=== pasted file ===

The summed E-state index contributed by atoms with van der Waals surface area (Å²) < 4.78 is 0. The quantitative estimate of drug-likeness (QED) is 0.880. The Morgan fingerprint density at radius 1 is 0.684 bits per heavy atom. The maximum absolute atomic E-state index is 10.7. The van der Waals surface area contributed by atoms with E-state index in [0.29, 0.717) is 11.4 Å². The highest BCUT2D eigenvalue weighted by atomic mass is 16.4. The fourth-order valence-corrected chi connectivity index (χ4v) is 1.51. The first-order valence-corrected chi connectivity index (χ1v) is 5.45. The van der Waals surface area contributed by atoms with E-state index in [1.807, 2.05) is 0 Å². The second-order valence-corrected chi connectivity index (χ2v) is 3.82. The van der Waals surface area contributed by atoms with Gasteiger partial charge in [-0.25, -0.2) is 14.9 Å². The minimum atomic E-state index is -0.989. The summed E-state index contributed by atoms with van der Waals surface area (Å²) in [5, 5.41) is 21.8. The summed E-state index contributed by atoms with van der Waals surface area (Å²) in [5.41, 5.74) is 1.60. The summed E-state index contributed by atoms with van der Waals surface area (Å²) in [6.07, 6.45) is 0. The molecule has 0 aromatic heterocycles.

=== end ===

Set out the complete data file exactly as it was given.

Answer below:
The summed E-state index contributed by atoms with van der Waals surface area (Å²) < 4.78 is 0. The quantitative estimate of drug-likeness (QED) is 0.880. The Morgan fingerprint density at radius 1 is 0.684 bits per heavy atom. The maximum absolute atomic E-state index is 10.7. The van der Waals surface area contributed by atoms with E-state index in [0.29, 0.717) is 11.4 Å². The highest BCUT2D eigenvalue weighted by atomic mass is 16.4. The fourth-order valence-corrected chi connectivity index (χ4v) is 1.51. The first-order valence-corrected chi connectivity index (χ1v) is 5.45. The van der Waals surface area contributed by atoms with E-state index in [1.807, 2.05) is 0 Å². The second-order valence-corrected chi connectivity index (χ2v) is 3.82. The van der Waals surface area contributed by atoms with Gasteiger partial charge in [-0.25, -0.2) is 14.9 Å². The minimum atomic E-state index is -0.989. The summed E-state index contributed by atoms with van der Waals surface area (Å²) in [5, 5.41) is 21.8. The summed E-state index contributed by atoms with van der Waals surface area (Å²) in [5.41, 5.74) is 1.60. The summed E-state index contributed by atoms with van der Waals surface area (Å²) in [6.07, 6.45) is 0. The molecule has 0 aromatic heterocycles.